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MOMO (photo © Geoff Hargadon)

KG: Picking up on this idea of materiality, the space has this well, let me just say, it’s pretty unique. Have you ever worked in a space like this before?
MOMO: No, this is the best architectural chance I’ve ever had to do something, indoor or outdoor.

KG:  What are you responding to in this space?
MOMO: The chrome columns are undeniably weird and fun and that’s led me to make the fat lines somewhat in scale with them, or in-and-out of scale with them. There’re a lot of vertical bands. Down there [pointing to the NE side] there’re a lot of noodly ones that are just going their own way. It struck me that having a conversation with those floor-to-ceiling forms was an obvious way to respond.

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MOMO (photo © Geoff Hargadon)

KG:  There’s this sort of forest effect going on.
MOMO: Yeah, there’s a forest! They have a gesture. Everything in here is real straight lines and clean and feels like it’ll last for the ages. But the columns do have a gesture and it’s right in front of the painting.

Besides the columns, everything in the lobby is a super straight, flat surface. I’ve tried to play off of that with soft forms so the building can show off. I’m doing something complementary in a way.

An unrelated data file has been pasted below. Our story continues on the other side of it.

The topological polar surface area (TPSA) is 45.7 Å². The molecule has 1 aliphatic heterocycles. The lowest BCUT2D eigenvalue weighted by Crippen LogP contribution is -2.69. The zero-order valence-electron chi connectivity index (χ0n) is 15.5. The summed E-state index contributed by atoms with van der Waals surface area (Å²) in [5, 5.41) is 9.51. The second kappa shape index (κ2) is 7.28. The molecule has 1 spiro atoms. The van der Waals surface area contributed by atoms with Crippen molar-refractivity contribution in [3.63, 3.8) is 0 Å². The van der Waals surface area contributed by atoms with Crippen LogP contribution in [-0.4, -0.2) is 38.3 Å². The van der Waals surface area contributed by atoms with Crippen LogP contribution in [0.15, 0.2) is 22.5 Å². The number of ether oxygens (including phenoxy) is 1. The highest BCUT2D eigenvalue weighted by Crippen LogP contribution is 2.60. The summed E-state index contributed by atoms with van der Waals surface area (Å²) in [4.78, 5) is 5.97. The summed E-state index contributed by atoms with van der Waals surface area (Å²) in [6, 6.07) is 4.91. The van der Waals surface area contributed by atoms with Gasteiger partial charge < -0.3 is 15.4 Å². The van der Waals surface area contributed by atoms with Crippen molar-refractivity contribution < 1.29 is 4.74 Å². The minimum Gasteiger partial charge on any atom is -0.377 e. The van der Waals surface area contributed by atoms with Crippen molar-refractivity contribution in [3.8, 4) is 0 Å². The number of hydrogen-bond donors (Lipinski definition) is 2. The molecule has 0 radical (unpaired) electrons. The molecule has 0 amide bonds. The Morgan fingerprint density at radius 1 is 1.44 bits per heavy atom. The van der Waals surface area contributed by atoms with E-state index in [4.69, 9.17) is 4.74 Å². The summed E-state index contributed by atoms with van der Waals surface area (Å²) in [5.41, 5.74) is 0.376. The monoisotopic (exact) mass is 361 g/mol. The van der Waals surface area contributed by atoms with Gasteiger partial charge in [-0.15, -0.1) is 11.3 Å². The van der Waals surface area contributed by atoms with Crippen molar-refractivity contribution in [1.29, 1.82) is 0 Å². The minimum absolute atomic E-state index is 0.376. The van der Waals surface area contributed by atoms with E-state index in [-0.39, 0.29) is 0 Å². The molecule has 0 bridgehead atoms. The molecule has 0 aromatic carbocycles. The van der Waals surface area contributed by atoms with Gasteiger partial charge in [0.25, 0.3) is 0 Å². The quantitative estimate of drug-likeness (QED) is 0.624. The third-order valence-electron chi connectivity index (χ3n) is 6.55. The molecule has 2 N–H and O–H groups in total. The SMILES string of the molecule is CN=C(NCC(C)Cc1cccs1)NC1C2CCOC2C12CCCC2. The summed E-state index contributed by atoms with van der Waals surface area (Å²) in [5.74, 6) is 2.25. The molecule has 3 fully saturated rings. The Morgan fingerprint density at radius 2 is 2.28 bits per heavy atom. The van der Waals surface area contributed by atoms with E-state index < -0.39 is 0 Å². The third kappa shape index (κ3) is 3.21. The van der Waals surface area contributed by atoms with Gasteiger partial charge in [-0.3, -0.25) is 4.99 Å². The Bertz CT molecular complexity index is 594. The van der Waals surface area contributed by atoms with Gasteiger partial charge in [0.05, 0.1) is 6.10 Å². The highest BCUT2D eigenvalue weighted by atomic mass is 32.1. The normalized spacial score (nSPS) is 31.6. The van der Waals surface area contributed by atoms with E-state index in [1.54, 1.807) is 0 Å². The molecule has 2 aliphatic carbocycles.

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MOMO (photo © Geoff Hargadon)

KG:  You’re creating a visual conversation with the architects. I’d love to see you in a room with I.M. Pei’s office. What would you say to them?
MOMO: I’d be interesting to see how this building has grown or developed on its own because it’s probably not the way the architect left it. They’ve designed security in a way that wasn’t part of the initial pedestrian flow.

KG:  There’s this great performance going on here with people entering and leaving through the security desk, even now at 6 pm.
MOMO: And cleaning crews! It takes a huge staff to keep the building up to its standards.

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MOMO (photo © Geoff Hargadon)

KG:  So did you consider this audience or who’d be coming and going when you were making the work?